Avoid These 5 Major Mistakes Made By Travel Photographers


Whether you are traveling abroad or within your own country, there are several mistakes that I’ve seen travel photographers make that hinder the process of making memorable photos.

Five Major Mistakes Made By Travel Photographers

Mistake #1: Not being aware of cultural sensitivities and laws

When you travel to another country it’s easy to forget that the people there may see certain things differently than you. For example, in China, you will see signs up in temples asking you not to take photos. So it should be fairly obvious that doing so may cause offense.

Others are not so obvious. Did you know that in Spain the law prohibits photographers from taking photos of people in public without permission unless they are taking part in a cultural event such as a festival? That’s right, Spain is not a great place to be a street photographer (although that doesn’t stop people from doing it).

Unless you know this, you probably think taking candid photos of people in Spain is perfectly okay (as it is in most other places). Once you understand the attitude (and the law) towards photographing people in Spain, you can adjust your behavior to fit in with local expectations and behavior.

If you want to create a street photo of somebody, it’s best to stop them and ask for permission. That way you protect yourself and (added bonus!) keep out of trouble with the police.

Avoid These 5 Major Mistakes Made By Travel Photographers

I made this street portrait in Cadiz, Spain after asking the street vendor if I could take his photo. If I had tried to take a photo without him noticing it would have been illegal, and if he had called the police I would have been on the wrong side of the law.

Some countries have laws forbidding the photography of certain buildings, like airports. Did you know that photographers have been arrested, jailed, and accused of spying in Greece for photographing an airshow at a military base? If you’re going to Greece it’s a good idea to know which buildings are out of bounds for photographers. Make sure you’re aware of any legal restrictions in your country of travel.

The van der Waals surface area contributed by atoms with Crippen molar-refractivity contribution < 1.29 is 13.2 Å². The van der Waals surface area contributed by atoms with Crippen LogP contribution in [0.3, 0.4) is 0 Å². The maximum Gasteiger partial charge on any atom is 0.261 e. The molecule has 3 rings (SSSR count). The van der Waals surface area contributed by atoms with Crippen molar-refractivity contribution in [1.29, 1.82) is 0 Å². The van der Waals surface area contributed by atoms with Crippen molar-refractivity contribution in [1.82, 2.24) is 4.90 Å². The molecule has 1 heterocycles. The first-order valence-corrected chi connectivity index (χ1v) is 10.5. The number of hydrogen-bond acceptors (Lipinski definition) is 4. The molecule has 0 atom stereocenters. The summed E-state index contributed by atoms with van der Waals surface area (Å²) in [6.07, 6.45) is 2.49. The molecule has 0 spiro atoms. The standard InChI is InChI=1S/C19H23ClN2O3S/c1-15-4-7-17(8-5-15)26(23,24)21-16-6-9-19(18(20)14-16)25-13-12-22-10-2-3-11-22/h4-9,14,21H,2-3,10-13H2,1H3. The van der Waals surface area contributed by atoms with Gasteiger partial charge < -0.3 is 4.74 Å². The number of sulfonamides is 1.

Mistake #2: Being disrespectful to local people

When you travel somewhere new, especially somewhere that is exotic to you, it’s easy to treat people as if they were laid out, like colorful extras in a movie scene, for you to take photos of. That is not true, and it’s disrespectful and unkind to act as if it is. Imagine how you would feel if somebody from another country came and tried to take photos as you went about your daily life, without consideration for you and your feelings.

It seems to me that a big part of the problem is when people travel through other countries without interacting with locals in anything other than a commercial context, such as renting a hotel room or eating in a restaurant. Sometimes this is down to language – it’s hard to strike up a conversation in China if you don’t speak Chinese, for example.

But your travels (and life in general) can become a lot more interesting if you are open to non-commercial experiences with local people. Try having conversations with people about their hopes and dreams, what they do for a living, how they like living in their town and similar topics. You’ll gain a deeper understanding and appreciation of the places you’re traveling through when you do.

Avoid These 5 Major Mistakes Made By Travel Photographers